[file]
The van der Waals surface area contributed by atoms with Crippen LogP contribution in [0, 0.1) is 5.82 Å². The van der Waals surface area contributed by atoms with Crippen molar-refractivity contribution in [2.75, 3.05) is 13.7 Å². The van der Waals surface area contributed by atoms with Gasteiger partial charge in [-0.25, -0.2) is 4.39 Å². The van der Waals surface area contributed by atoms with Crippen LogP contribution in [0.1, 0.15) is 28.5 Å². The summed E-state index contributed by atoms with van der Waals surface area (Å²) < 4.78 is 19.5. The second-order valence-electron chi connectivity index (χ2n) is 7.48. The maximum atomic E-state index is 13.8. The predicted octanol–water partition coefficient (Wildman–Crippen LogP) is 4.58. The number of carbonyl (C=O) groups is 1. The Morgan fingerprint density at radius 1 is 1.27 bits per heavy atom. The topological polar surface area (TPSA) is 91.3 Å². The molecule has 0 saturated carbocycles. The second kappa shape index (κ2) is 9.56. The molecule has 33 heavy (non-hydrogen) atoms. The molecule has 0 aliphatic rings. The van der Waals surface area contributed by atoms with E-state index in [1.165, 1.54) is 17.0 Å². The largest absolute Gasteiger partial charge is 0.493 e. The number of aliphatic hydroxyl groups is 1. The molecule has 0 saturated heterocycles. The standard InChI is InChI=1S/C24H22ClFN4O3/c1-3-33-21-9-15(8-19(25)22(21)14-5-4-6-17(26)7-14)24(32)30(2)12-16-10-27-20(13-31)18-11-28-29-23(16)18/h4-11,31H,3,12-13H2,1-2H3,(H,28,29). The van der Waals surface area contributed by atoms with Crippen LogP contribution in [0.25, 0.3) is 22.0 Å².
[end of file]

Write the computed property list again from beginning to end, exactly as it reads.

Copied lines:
The van der Waals surface area contributed by atoms with Crippen LogP contribution in [0, 0.1) is 5.82 Å². The van der Waals surface area contributed by atoms with Crippen molar-refractivity contribution in [2.75, 3.05) is 13.7 Å². The van der Waals surface area contributed by atoms with Gasteiger partial charge in [-0.25, -0.2) is 4.39 Å². The van der Waals surface area contributed by atoms with Crippen LogP contribution in [0.1, 0.15) is 28.5 Å². The summed E-state index contributed by atoms with van der Waals surface area (Å²) < 4.78 is 19.5. The second-order valence-electron chi connectivity index (χ2n) is 7.48. The maximum atomic E-state index is 13.8. The predicted octanol–water partition coefficient (Wildman–Crippen LogP) is 4.58. The number of carbonyl (C=O) groups is 1. The Morgan fingerprint density at radius 1 is 1.27 bits per heavy atom. The topological polar surface area (TPSA) is 91.3 Å². The molecule has 0 saturated carbocycles. The second kappa shape index (κ2) is 9.56. The molecule has 33 heavy (non-hydrogen) atoms. The molecule has 0 aliphatic rings. The van der Waals surface area contributed by atoms with E-state index in [1.165, 1.54) is 17.0 Å². The largest absolute Gasteiger partial charge is 0.493 e. The number of aliphatic hydroxyl groups is 1. The molecule has 0 saturated heterocycles. The standard InChI is InChI=1S/C24H22ClFN4O3/c1-3-33-21-9-15(8-19(25)22(21)14-5-4-6-17(26)7-14)24(32)30(2)12-16-10-27-20(13-31)18-11-28-29-23(16)18/h4-11,31H,3,12-13H2,1-2H3,(H,28,29). The van der Waals surface area contributed by atoms with Crippen LogP contribution in [0.25, 0.3) is 22.0 Å².